This application has been called-in for determination by the Planning Inspectorate
Luton Airport applied in 2021 to increase its noise footprint and permitted numbers of passengers. It seeks this permission in order to legitimise its three-year breach of noise planning conditions, which started in 2017 and was only halted by the pandemic. The steadily worsening breaches were caused by over-rapid growth before sufficient less noisy aircraft had been introduced.
Luton Airport’s owner, Luton Borough Council, benefits financially from the Airport and along with its airport company Luton Rising incentivised the Airport operator to sign up “growth” and “super growth” airlines. The capacity grew twice as fast as the Airport operator’s original commitment, resulting in non-permitted noise impacts on residents, extra emissions from as-yet unmodernised aircraft, and excess emissions from thousands of passengers still travelling in cars.
Nevertheless Luton Borough Council agreed in December 2021 to relax the planning conditions designed to protect residents and the local environment, justifying this decision on economic grounds. It overlooked the fact that the 2013 expansion plan to reach 18 million passengers was confident of delivering sufficient economic benefit and jobs in and around Luton until 2028.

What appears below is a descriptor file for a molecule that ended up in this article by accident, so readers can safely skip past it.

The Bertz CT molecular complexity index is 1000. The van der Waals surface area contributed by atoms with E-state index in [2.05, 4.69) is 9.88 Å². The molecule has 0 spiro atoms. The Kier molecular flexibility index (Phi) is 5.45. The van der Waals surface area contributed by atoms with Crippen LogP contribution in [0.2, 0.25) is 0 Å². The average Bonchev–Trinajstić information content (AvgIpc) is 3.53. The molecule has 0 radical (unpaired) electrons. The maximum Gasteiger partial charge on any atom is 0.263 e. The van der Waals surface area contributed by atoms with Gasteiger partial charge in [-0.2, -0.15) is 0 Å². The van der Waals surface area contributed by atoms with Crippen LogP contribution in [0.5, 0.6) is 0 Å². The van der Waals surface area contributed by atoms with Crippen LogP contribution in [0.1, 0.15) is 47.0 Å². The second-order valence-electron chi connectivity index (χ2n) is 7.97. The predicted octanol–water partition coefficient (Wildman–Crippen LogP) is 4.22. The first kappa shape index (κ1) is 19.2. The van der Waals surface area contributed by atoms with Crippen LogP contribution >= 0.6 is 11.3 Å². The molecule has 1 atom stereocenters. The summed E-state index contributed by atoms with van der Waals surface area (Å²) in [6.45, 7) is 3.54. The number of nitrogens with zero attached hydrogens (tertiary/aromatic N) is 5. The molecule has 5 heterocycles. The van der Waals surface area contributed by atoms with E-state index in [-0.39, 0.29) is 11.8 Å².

People concerned about quality of life around the Airport overwhelmingly objected to this application. This is not just about “another million passengers”: the permission they seek would allow excess flights and emissions to continue.
Many people recall waves of aircraft starting before 06:00 and running on into the small hours of the night, with barely a couple of minutes between them at busy times. Others moved to the area when it was bearable, but the rapid increase in flights, noise and traffic congestion near the Airport really reduced their quality of life. People are frustrated and angry by the lack of control, feeling that the Airport chases commercial opportunity regardless of its promises to balance growth by measures which reduce noise.
Reasons people opposed the application
The additional environmental impact is against planning policy
Luton’s Local Plan policy LLP6 states that the Airport should achieve noise reduction, or no material increase. This application would cause significant noise increase for 1,877 homes. LLP6 requires appropriate mitigation. The application offers noise insulation which does not work if people need to have windows open at night.